Nichole Tucker, MA, is the Web Editor for Targeted Oncology. Tucker received her Bachelor of Arts in Mass Communications from Virginia State University and her Master of Arts in Media & International Conflict from University College Dublin.
Afatinib demonstrated clinical activity against uncommon and compound <em>EGFR</em> mutations in patients with EGFR tyrosine kinase inhibitor-naive non–small cell lung cancer, a patient population for which limited data exist on the efficacy of treatment with EGFR- tyrosine kinase inhibitors, according to Yang et al.
Martin Schuler, MD
Afatinib (Gilotrif) demonstrated clinical activity against uncommon and compoundEGFRmutations in patients with EGFR tyrosine kinase inhibitor (TKI)-naïve nonsmall cell lung cancer (NSCLC), a patient population for which limited data exist on the efficacy of treatment with EGFR-TKIs, according to Yang et al. These findings are from a prospective analysis of an ongoing program of clinical trials to help develop afatinib in lung cancer.
The results of the time to treatment failure (TTF) analysis showed that in evaluable patients with EGFR TKI-naïve tumors (n = 272), those with compoundEGFRmutation had the longest median TTF, which was 14.7 months (95% CI, 6.8-18.5). In particular, patients with at least 1 major uncommonEGFRmutations had a longer median TTF of 16.6 months (95% CI, 6.8-18.7). After almost 1 year, the median TTF was 10.8 months in patients with major uncommon mutations (95% CI, 8.1-16.6).
Among the uncommon mutations groups were patients with G719X, L861Q, and S768I mutations, who had a median TTF of 14.7, 10.0, and 15.6 months, respectively. Patients who harbored exon 20 insertions had a lower median TTF of 4.2 months (95% CI, 2.8-5.3). Individuals with T790M mutations also had a lower TTF of 4.7 months (95% CI, 1.8-6.5), as did patients with other uncommon mutations whose median TTF was 4.5 months (95% CI, 2.9-9.7). Treatment continued for more than 3 years in 7 patients who had major uncommon mutations and 4 of the patients who harbored exon 20 insertions.
The best response observed was a complete response (CR), which occurred in 10 patients across all mutational groups. The other responses included partial responses (PRs), stable disease (SD), and progressive disease (PD), which occurred in 61, 35, and 9 patients, respectively.
In the major uncommon mutation group (n = 110), 5 (4.5%) patients achieved a CR, 55.5% achieved a PR (n = 61), 31.8% had SD (n = 35), and 9 (8.2%) had PD. These responses resulted in a disease control rate (DCR) of 91.8% and an overall response rate (ORR) of 60.0%. The duration of response (DOR) in this cohort was 17.1 months (95% CI, 11.0-20.8). In the compound mutation group (n = 35), there were no CRs; but 27 (77.1%) patients achieved a PR and 5 (14.3%) patients had SD overall. Three (8.6%) patients had PD. The DCR in this group was 91.4%, and the ORR was 77.1%. Responses lasted for a median of 16.6 months (95% CI, 13.8-18.7).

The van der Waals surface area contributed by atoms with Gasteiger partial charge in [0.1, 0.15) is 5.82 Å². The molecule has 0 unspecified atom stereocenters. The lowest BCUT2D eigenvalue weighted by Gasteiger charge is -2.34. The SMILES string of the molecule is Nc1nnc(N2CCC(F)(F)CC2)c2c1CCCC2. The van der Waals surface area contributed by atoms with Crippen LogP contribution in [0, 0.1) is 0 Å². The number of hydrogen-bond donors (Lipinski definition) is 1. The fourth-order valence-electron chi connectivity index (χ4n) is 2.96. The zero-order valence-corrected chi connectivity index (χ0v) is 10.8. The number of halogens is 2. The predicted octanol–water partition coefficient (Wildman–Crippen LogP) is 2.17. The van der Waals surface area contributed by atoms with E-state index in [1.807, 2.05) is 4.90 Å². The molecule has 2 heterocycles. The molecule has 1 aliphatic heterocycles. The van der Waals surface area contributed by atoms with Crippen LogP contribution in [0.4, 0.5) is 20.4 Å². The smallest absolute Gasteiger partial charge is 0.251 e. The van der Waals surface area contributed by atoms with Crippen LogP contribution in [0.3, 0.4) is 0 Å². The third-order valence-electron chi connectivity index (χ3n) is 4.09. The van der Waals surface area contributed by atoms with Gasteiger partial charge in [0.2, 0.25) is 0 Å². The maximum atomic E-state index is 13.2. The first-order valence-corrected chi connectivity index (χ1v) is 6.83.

Patients with exon 20 insertions (n = 70) had a 2.9% CR (n = 2), and 21.4% had a PR (n = 15), 58.6% had SD (n = 41), and 17.1% had PD (n = 12). This group of patients had an 82.9% DCR and a 24.3% ORR. The DOR was 11.9 months (95% CI, 5.4-26.7). There were no individuals with a T790M mutation (n = 25) who achieved a CR, but 24.0% of patients achieved a PR (n = 6), and 52% of patients had stable disease (n = 13). There was PD in 6 (24.0%) patients with a T790M mutation. The DCR in this group was 76%, and the PR was 24%. The median DOR was 4.7 months (95% CI, 3.8-11.0). In the group with all other mutations (n = 23), no patients achieved a CR, 65.2% of patients had a PR (n = 15), 21.7% had SD (n = 5), and 13% had PD (n = 3). The DCR in this group was 87.0% and the ORR was 65.2%. The median DOR was 9.0 months in these patients (95% CI, 3.5-11.9).
When compared with patients with previously treatedEGFR-mutant NSCLC, responses were better for EGFR TKI-naïve patients overall.
The study included date from patients treated in randomized clinical trials, compassionate-use, expanded-access programs, phase IIIb trials, and non-interventional trials, as well as a systematic literature review of the LUX-Lung trials. Overall, 11% of the study population came from clinical trials (n =75), 77% were from CUP/EAP/PhaseIIIb/NIS (n = 532), and the remaining patients were from case reports or series (n = 86). Only patients from the LUX-Lung had central testing. Different methodologies were performed to test patients in other clinical trials.
Based on the results of this study, Yang et al support the use of afatinib for the treatment of NSCLC tumors that harbor several uncommon mutations, but they note that further investigation is required.
“This work provides the most comprehensive clinical resource for targeted therapy of patients with metastatic lung cancers harboring "uncommon" EGFR mutations. Many patients with such tumors indeed have clinically benefitted from afatinib. Now, this experience can be shared to help future patients with this neglected entities, which on a global level comprise a sizeable population of all lung cancers,” Martin Schuler, the director of the Department of Medical Oncology, West German Cancer Center in Essen, Germany and co-author of the study toldTargeted Oncology.
Yang JC, Schuler M, Popat S, et al. Afatinib for the treatment of non-small cell lung cancer harboring uncommon EGFR mutations: a database of 693 cases. Journal of Thoracic Oncol. DOI: https://doi.org/10.1016/ j.jtho.2019.12.126.